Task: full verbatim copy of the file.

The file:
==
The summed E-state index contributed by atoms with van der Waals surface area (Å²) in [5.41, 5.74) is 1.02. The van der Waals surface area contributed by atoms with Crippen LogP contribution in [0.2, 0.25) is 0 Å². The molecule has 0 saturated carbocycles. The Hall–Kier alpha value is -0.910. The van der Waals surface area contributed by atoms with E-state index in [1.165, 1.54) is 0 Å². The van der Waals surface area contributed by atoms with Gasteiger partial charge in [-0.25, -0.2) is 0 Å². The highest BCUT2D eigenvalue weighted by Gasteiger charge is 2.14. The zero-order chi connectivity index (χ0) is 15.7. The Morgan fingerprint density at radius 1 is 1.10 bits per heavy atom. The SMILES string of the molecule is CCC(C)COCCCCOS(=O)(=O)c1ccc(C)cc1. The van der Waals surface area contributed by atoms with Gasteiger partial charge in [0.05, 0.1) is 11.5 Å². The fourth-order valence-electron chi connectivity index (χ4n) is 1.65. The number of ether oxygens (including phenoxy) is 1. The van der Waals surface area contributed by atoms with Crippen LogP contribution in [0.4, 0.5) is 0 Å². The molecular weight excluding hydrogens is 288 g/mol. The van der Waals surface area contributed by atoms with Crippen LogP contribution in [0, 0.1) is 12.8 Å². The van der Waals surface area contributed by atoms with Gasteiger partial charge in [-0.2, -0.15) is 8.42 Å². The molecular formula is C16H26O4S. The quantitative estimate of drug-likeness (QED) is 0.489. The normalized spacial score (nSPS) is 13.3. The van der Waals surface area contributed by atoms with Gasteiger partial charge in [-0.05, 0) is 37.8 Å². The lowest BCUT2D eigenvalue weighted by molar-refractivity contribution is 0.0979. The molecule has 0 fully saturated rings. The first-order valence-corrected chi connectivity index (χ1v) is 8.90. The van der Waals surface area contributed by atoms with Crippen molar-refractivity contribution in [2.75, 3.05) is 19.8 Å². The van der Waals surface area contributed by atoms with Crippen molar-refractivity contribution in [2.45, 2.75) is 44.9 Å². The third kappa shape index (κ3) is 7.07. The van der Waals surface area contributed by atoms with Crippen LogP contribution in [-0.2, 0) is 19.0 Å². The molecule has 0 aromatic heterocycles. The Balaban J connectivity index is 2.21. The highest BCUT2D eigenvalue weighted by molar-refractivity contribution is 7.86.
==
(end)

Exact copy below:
The summed E-state index contributed by atoms with van der Waals surface area (Å²) in [5.41, 5.74) is 1.02. The van der Waals surface area contributed by atoms with Crippen LogP contribution in [0.2, 0.25) is 0 Å². The molecule has 0 saturated carbocycles. The Hall–Kier alpha value is -0.910. The van der Waals surface area contributed by atoms with E-state index in [1.165, 1.54) is 0 Å². The van der Waals surface area contributed by atoms with Gasteiger partial charge in [-0.25, -0.2) is 0 Å². The highest BCUT2D eigenvalue weighted by Gasteiger charge is 2.14. The zero-order chi connectivity index (χ0) is 15.7. The Morgan fingerprint density at radius 1 is 1.10 bits per heavy atom. The SMILES string of the molecule is CCC(C)COCCCCOS(=O)(=O)c1ccc(C)cc1. The van der Waals surface area contributed by atoms with Gasteiger partial charge in [0.05, 0.1) is 11.5 Å². The fourth-order valence-electron chi connectivity index (χ4n) is 1.65. The number of ether oxygens (including phenoxy) is 1. The van der Waals surface area contributed by atoms with Crippen LogP contribution in [0.4, 0.5) is 0 Å². The molecular weight excluding hydrogens is 288 g/mol. The van der Waals surface area contributed by atoms with Crippen LogP contribution in [0, 0.1) is 12.8 Å². The van der Waals surface area contributed by atoms with Gasteiger partial charge in [-0.2, -0.15) is 8.42 Å². The molecular formula is C16H26O4S. The quantitative estimate of drug-likeness (QED) is 0.489. The normalized spacial score (nSPS) is 13.3. The van der Waals surface area contributed by atoms with Gasteiger partial charge in [-0.05, 0) is 37.8 Å². The lowest BCUT2D eigenvalue weighted by molar-refractivity contribution is 0.0979. The molecule has 0 fully saturated rings. The first-order valence-corrected chi connectivity index (χ1v) is 8.90. The van der Waals surface area contributed by atoms with Crippen molar-refractivity contribution in [2.75, 3.05) is 19.8 Å². The van der Waals surface area contributed by atoms with Crippen molar-refractivity contribution in [2.45, 2.75) is 44.9 Å². The third kappa shape index (κ3) is 7.07. The van der Waals surface area contributed by atoms with Crippen LogP contribution in [-0.2, 0) is 19.0 Å². The molecule has 0 aromatic heterocycles. The Balaban J connectivity index is 2.21. The highest BCUT2D eigenvalue weighted by molar-refractivity contribution is 7.86.